An Introduction

  • Albert Breton
Part of the Case Studies in Economics book series (STEC)


In the last fifteen years or so economists, returning to a tradition which they had to all appearances completely abandoned, have produced a growing volume of research on the problem of collective choice. If we bear in mind that the classification of analytic and scientific work is always somewhat capricious, it is possible without doing too much violence to these writings to classify them under four major headings, to wit, the theory of public goods, the theory of democracy, the theory of decision- rules, and the theory of transaction costs.1 It may not be intuitively obvious that all this research work has a bearing on the question of collective decisions: this may explain why each particular field of research has until now largely, but not wholly,
  1. 1.

    What I call the theory of public goods has historically been developed and formulated under various names: Wicksell discussed it under the heading of “A New Principle of Just Taxation” (“Ein neues Prinzip der gerechten Besteuerung”), while Samuelson labelled his discussion “The Pure Theory of Public Expenditure”. As the subsequent discussion should amply emphasize, it is neither a theory of taxation, nor a theory of government expenditure; it is an existence theorem about public goods coupled with a market failure theorem.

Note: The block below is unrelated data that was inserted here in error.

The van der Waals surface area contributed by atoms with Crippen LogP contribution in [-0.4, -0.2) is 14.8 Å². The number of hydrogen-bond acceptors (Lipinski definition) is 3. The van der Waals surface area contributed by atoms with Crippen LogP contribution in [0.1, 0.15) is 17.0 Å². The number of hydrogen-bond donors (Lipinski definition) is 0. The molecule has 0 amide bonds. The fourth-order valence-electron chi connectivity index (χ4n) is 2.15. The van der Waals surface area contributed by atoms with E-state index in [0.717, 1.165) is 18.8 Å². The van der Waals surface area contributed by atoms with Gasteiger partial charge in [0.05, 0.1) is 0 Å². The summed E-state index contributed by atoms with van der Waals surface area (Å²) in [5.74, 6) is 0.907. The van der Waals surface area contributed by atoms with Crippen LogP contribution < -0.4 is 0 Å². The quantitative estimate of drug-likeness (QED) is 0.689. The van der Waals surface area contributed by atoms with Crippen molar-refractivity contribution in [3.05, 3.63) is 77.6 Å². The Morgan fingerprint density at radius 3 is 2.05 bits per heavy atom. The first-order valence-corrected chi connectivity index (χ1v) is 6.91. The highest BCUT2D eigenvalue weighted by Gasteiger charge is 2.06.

lived a life of its own, unimpeded in its growth by the issues discussed in the other areas.


Public Good Transaction Cost Political Party Public Expenditure Government Expenditure 
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Copyright information

© Albert Breton 1974

Authors and Affiliations

  • Albert Breton
    • 1
  1. 1.University of TorontoCanada

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